Palatella, 2016 CLIL materials and ICT learning aids

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(1)CLIL METHODOLOGICAL COURSE 2016 C.L.A. University of Foggia Director: Professor Christopher Williams “CLIL MATERIALS AND ICT LEARNING AIDS ” Paolo Palatella – Rosanna Palatella. Abstract The aim of this paper is to provide teachers with guidelines on how to search for, select and adapt existing materials in order to plan their CLIL lessons. Furthermore, we would like to help CLIL teachers prepare suitable materials from scratch since ready-made textbooks are hardly ever available for CLIL programs. We will endeavour to answer the following questions: - How do teachers prepare CLIL materials? - What is the process of designing CLIL-materials like?. Keywords: search, adapt, prepare, ICT, materials, materials development. How do teachers prepare CLIL materials? CLIL materials can be: A. texts, images, videos, podcasts, documents, paintings, maps, architecture,…… from 1. the web 2. books, newspapers, magazines not written for educational purposes 3. CD / DVDs etc. … B. textbooks designed for native speakers C. CLIL textbooks CLIL materials should have:  Accessibility of language  Spin-offs into non-Clil teaching Preparing materials for CLIL means focusing on: 1   .

(2) -. What is being taught and why How content is being presented How time and activities are being organized Who the target is.. Therefore, teachers should consider: a. b. c. d. e.. the age and the level of students the objectives (cognitive and linguistic abilities) to develop or to reinforce the previous knowledge and competencies of students their learning styles the equipment available in school (computer labs, digital camera, data projectors, video, interactive whiteboards…). What is the process of designing CLIL materials like? The process of CLIL materials design should follow these steps: 1. Topic selection 2. Search for materials 3 Analysis and Evaluation of materials 4. Task-design. The design process should end with “CLIL workout” – the review of “key content and language elements”. This framework is called the “CLIL-Pyramid”.. 2   .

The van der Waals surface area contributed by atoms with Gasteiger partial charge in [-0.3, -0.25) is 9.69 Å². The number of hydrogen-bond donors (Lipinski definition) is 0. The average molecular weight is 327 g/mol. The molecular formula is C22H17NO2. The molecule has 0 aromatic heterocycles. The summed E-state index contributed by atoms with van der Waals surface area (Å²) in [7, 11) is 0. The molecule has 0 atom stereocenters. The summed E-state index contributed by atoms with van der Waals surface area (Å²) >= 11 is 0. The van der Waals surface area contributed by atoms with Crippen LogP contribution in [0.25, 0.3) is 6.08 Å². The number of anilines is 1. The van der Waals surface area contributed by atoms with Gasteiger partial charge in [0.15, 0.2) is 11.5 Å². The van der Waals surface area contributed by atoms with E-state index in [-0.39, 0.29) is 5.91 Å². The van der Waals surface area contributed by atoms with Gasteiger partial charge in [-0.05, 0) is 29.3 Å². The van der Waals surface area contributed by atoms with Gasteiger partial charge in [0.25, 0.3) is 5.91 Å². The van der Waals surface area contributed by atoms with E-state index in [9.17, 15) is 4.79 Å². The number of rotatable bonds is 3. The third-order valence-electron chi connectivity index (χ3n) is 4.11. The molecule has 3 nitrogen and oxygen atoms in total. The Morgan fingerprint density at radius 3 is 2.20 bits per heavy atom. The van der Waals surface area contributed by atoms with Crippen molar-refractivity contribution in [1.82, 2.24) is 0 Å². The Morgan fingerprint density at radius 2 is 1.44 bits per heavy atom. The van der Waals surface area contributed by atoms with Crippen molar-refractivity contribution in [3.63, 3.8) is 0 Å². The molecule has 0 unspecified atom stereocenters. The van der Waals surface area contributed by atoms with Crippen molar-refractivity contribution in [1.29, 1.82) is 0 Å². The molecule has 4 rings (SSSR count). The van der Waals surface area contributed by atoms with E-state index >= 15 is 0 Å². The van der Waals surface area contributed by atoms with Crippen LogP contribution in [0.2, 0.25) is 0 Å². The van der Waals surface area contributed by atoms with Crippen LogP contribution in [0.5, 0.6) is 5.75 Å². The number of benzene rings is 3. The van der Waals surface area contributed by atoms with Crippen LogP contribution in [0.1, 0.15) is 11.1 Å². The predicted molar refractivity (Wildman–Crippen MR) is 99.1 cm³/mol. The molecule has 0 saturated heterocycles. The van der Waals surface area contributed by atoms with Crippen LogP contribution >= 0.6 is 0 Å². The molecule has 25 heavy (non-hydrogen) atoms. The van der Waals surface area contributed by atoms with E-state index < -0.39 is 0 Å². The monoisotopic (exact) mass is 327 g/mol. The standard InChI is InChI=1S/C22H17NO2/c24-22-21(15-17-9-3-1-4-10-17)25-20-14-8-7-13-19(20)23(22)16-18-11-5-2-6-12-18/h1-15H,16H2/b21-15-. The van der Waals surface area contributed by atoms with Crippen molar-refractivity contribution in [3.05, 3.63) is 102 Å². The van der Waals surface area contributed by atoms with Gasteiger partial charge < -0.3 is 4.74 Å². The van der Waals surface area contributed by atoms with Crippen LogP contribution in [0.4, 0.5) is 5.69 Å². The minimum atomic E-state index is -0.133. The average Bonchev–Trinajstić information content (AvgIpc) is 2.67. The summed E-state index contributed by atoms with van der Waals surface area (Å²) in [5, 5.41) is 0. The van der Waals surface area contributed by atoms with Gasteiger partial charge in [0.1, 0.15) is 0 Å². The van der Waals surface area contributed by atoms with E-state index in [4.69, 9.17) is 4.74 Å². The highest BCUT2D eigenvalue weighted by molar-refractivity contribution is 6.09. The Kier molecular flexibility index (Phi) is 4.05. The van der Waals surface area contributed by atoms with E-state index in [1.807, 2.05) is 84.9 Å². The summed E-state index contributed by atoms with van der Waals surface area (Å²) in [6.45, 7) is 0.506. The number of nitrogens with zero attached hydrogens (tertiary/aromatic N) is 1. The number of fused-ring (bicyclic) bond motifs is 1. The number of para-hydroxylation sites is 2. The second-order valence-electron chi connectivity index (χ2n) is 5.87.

(3) 1. Topic selection and search for materials Topic selection The topic could be a curricular subject or a topic area from that subject which is usually in L1 curriculum. In both cases the selection should follow a set of criteria such as thematic richness, motivation, social interest. Search for materials  The internet is a rich source of materials: Video clips, flash-animations, web-quests, blogs, pod-casts, online environments where learners can communicate with foreign language speakers, through email, text-based computer-mediated communication including audio (synchronous – chatand asynchronous), social media, or voice/video conferencing  Textbooks written for native speakers are material prepared for teaching purposes within a specific context (historical, educational, scientific…….)  CLIL textbooks These are books in L2 which include content and language objectives.. 2. Analysis and Evaluation of materials The pros of ICT materials are evident: they are authentic, up-to-date, constantly enhanced, regularly improved and free to the public thus, making them attractive both for teachers and students. Also, there is a wide range of specific tools and teaching aids such as online apps or software for phonetics, pronunciation, vocabulary, grammar, clause analysis, and electronic dictionaries. The advantage of online audio and visual multimedia resources is that they can be exploited by students outside the classroom and this extends learning time and provides opportunities for practice. They offer opportunities for self-directed and differentiated learning. For example, individual online listening to podcasts at one’s own pace and at a time convenient to the learner, prompts and motivates learners to improve the skills of listening without being intimidated by possible failure (Kavaliauskienė, 2009). However, it would be a mistake to assume that the use of authentic materials from online sources automatically makes for successful CLIL lessons. Innovative 3   .